The presence of other symptoms that may appear 1 to 2 days before the rash include:

  • Fever.
  • Headache.
  • Loss of appetite.
  • Fatigue and feeling unwell (malaise).

New bumps will continue to appear for several days. You will experience all three phases of rash in the form of the appearance of bumps, blisters, and scab lesions simultaneously.

Be aware of the transmission of your chickenpox condition to others, as you can spread the virus to others up to 48 hours before the rash appears. During that time, the virus continues to spread until all the ruptured blisters crust.

In severe cases, a rash can cover your entire body, and lesions may appear in your throat, eyes, mucous membranes of the urethra, anus and vagina.

Treatment for Chickenpox

Chickenpox can usually heal within 5 to 10 days. But if you experience an itchy rash caused by the virus, it may take longer for you to recover. There are several treatment methods that you can do at home to relieve the symptoms of chickenpox, including:

Acetaminophen (Tylenol)

If you have a high fever or pain caused by chickenpox, use Tylenol. This medication helps relieve pain due to wounds that develop on your skin or in your mouth. Avoid anti-inflammatory painkillers, such as ibuprofen, as they can be very painful.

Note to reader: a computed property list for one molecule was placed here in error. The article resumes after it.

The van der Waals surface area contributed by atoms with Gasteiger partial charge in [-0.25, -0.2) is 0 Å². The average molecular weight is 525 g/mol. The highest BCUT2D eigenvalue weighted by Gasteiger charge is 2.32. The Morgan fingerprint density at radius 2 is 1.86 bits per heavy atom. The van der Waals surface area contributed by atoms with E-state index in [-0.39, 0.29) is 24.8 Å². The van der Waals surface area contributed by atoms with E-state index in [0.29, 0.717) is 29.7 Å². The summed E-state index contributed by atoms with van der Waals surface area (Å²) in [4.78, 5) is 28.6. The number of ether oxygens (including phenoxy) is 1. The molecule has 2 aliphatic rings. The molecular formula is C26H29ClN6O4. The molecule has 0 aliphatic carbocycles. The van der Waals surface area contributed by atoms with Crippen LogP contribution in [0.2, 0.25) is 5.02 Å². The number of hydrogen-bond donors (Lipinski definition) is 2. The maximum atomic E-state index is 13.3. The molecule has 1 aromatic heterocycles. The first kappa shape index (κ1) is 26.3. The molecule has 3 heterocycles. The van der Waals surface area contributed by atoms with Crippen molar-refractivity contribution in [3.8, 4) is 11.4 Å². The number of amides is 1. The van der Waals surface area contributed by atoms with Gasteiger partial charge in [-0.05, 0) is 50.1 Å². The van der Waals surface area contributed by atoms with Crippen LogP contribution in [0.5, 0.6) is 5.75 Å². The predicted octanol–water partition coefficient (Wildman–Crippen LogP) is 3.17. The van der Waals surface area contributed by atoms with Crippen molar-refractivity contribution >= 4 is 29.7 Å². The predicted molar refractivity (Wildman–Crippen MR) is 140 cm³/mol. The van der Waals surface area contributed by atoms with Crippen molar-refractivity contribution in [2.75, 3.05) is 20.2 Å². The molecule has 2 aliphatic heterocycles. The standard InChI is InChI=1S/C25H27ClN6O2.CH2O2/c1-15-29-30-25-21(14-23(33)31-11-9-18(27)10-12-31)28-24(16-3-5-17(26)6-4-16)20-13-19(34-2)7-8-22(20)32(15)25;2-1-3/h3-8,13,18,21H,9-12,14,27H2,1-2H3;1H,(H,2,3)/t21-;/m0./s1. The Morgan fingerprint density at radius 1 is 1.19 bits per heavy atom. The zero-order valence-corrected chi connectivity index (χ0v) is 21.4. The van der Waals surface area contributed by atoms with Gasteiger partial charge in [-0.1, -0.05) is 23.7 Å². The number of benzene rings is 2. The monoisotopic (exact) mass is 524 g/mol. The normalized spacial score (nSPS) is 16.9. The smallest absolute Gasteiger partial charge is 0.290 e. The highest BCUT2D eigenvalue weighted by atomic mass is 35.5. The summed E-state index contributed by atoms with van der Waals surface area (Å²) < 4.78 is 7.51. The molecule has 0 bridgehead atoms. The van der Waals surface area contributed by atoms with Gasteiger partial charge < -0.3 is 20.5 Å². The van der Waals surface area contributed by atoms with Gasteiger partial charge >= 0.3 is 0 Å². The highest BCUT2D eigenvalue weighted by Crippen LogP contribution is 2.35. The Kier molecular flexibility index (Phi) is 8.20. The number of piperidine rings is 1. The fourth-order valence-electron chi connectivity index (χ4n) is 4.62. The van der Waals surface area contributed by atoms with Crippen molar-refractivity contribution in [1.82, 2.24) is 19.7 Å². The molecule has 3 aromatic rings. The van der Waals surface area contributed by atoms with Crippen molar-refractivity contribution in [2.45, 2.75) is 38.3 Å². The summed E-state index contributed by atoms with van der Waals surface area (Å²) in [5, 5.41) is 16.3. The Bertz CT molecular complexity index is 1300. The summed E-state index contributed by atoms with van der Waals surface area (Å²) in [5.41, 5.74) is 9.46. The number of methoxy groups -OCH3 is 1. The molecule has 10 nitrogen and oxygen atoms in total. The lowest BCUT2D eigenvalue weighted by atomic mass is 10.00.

Avoid Scratching Blisters 

The blisters may feel very itchy which makes you want to scratch them. However, scratching may lead to a bacterial skin infection. It can also cause the appearance of scarring.

Stay Calm

Heat and sweat will make your skin itch even more. Use a cold, wet rag to wipe down a very itchy area. It will soothe your skin. Apply a cool compress to the itchy skin as this will help soothe your skin. 

Stay Hydrated

Meet your body’s fluid needs to stay well hydrated. This will give your body more protection from the virus. 

Take Medications Prescribed by Your Doctor

If you are exposed to the virus from a person suffering from chickenpox but have not shown symptoms, your doctor may give you intravenous immunoglobulin. This can help prevent the chickenpox from becoming worse.

Treatment Cost for Chickenpox

Treatment cost for chickenpox varies greatly, depending on the severity of the disease and the chosen method of treatment.

For more details regarding the estimated treatment cost for chickenpox at home or abroad, you can contact Smarter Health.

Prevention of Chickenpox

The most recommended way to prevent chickenpox is by getting the varicella-zoster vaccine. The vaccine is usually administered to children starting at age 1. 

This vaccine also acts as a protector for people prone to chickenpox exposure, such as women who are planning for pregnancy. However, it is recommended to consult your doctor first to find the best solution.

There is also a similar vaccine with higher doses for elderly people who already suffer from chickenpox to help prevent shingles. Those over the age of 65 should consult a doctor to see if this vaccine can help them.